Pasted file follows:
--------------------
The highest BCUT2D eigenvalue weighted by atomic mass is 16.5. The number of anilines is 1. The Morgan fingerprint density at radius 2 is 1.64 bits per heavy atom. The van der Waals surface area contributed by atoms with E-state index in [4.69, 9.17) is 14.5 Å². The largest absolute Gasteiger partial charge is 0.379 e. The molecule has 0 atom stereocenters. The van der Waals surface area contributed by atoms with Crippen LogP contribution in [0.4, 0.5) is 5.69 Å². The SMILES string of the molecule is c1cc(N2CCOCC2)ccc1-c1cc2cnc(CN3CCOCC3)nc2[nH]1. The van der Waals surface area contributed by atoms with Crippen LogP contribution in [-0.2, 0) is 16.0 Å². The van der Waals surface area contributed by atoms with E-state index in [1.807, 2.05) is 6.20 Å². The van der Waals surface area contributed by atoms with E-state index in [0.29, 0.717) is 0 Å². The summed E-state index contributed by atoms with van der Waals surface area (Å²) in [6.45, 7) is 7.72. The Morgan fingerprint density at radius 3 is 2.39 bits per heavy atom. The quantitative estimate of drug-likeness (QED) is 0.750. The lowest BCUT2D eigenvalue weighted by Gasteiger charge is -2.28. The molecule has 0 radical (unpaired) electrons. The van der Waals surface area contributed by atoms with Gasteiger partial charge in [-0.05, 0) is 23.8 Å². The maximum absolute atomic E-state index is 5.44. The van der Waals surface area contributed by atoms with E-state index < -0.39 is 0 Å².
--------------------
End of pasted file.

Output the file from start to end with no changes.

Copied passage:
The highest BCUT2D eigenvalue weighted by atomic mass is 16.5. The number of anilines is 1. The Morgan fingerprint density at radius 2 is 1.64 bits per heavy atom. The van der Waals surface area contributed by atoms with E-state index in [4.69, 9.17) is 14.5 Å². The largest absolute Gasteiger partial charge is 0.379 e. The molecule has 0 atom stereocenters. The van der Waals surface area contributed by atoms with Crippen LogP contribution in [0.4, 0.5) is 5.69 Å². The SMILES string of the molecule is c1cc(N2CCOCC2)ccc1-c1cc2cnc(CN3CCOCC3)nc2[nH]1. The van der Waals surface area contributed by atoms with Crippen LogP contribution in [-0.2, 0) is 16.0 Å². The van der Waals surface area contributed by atoms with E-state index in [1.807, 2.05) is 6.20 Å². The van der Waals surface area contributed by atoms with E-state index in [0.29, 0.717) is 0 Å². The summed E-state index contributed by atoms with van der Waals surface area (Å²) in [6.45, 7) is 7.72. The Morgan fingerprint density at radius 3 is 2.39 bits per heavy atom. The quantitative estimate of drug-likeness (QED) is 0.750. The lowest BCUT2D eigenvalue weighted by Gasteiger charge is -2.28. The molecule has 0 radical (unpaired) electrons. The van der Waals surface area contributed by atoms with Gasteiger partial charge in [-0.05, 0) is 23.8 Å². The maximum absolute atomic E-state index is 5.44. The van der Waals surface area contributed by atoms with E-state index < -0.39 is 0 Å².